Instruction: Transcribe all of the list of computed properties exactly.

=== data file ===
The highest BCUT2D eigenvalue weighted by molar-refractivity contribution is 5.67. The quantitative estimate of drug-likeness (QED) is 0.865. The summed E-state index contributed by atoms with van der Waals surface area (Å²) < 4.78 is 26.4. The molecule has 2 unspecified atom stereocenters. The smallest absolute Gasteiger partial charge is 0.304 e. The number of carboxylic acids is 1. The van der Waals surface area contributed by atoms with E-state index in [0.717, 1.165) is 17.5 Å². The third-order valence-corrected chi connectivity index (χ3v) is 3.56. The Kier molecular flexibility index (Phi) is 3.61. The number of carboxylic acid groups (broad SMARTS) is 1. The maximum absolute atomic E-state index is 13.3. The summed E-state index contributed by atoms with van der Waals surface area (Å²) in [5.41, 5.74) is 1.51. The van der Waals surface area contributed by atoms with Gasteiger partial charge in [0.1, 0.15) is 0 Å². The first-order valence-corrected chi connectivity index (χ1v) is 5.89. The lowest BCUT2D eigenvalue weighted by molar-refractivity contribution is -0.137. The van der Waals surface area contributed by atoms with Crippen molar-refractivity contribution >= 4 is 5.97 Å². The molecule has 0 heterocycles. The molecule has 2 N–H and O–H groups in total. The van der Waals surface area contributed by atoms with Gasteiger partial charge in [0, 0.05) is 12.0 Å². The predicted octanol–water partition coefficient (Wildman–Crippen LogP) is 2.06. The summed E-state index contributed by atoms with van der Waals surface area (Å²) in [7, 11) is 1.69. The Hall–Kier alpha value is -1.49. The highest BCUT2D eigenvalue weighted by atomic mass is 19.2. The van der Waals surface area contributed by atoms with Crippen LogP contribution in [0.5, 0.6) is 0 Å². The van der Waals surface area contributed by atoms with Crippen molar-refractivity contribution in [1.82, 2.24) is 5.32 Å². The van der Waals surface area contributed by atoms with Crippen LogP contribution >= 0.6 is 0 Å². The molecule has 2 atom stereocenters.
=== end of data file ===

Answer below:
The highest BCUT2D eigenvalue weighted by molar-refractivity contribution is 5.67. The quantitative estimate of drug-likeness (QED) is 0.865. The summed E-state index contributed by atoms with van der Waals surface area (Å²) < 4.78 is 26.4. The molecule has 2 unspecified atom stereocenters. The smallest absolute Gasteiger partial charge is 0.304 e. The number of carboxylic acids is 1. The van der Waals surface area contributed by atoms with E-state index in [0.717, 1.165) is 17.5 Å². The third-order valence-corrected chi connectivity index (χ3v) is 3.56. The Kier molecular flexibility index (Phi) is 3.61. The number of carboxylic acid groups (broad SMARTS) is 1. The maximum absolute atomic E-state index is 13.3. The summed E-state index contributed by atoms with van der Waals surface area (Å²) in [5.41, 5.74) is 1.51. The van der Waals surface area contributed by atoms with Gasteiger partial charge in [0.1, 0.15) is 0 Å². The first-order valence-corrected chi connectivity index (χ1v) is 5.89. The lowest BCUT2D eigenvalue weighted by molar-refractivity contribution is -0.137. The van der Waals surface area contributed by atoms with Crippen molar-refractivity contribution >= 4 is 5.97 Å². The molecule has 0 heterocycles. The molecule has 2 N–H and O–H groups in total. The van der Waals surface area contributed by atoms with Gasteiger partial charge in [0, 0.05) is 12.0 Å². The predicted octanol–water partition coefficient (Wildman–Crippen LogP) is 2.06. The summed E-state index contributed by atoms with van der Waals surface area (Å²) in [7, 11) is 1.69. The Hall–Kier alpha value is -1.49. The highest BCUT2D eigenvalue weighted by atomic mass is 19.2. The van der Waals surface area contributed by atoms with Crippen LogP contribution in [0.5, 0.6) is 0 Å². The van der Waals surface area contributed by atoms with Crippen molar-refractivity contribution in [1.82, 2.24) is 5.32 Å². The van der Waals surface area contributed by atoms with Crippen LogP contribution >= 0.6 is 0 Å². The molecule has 2 atom stereocenters.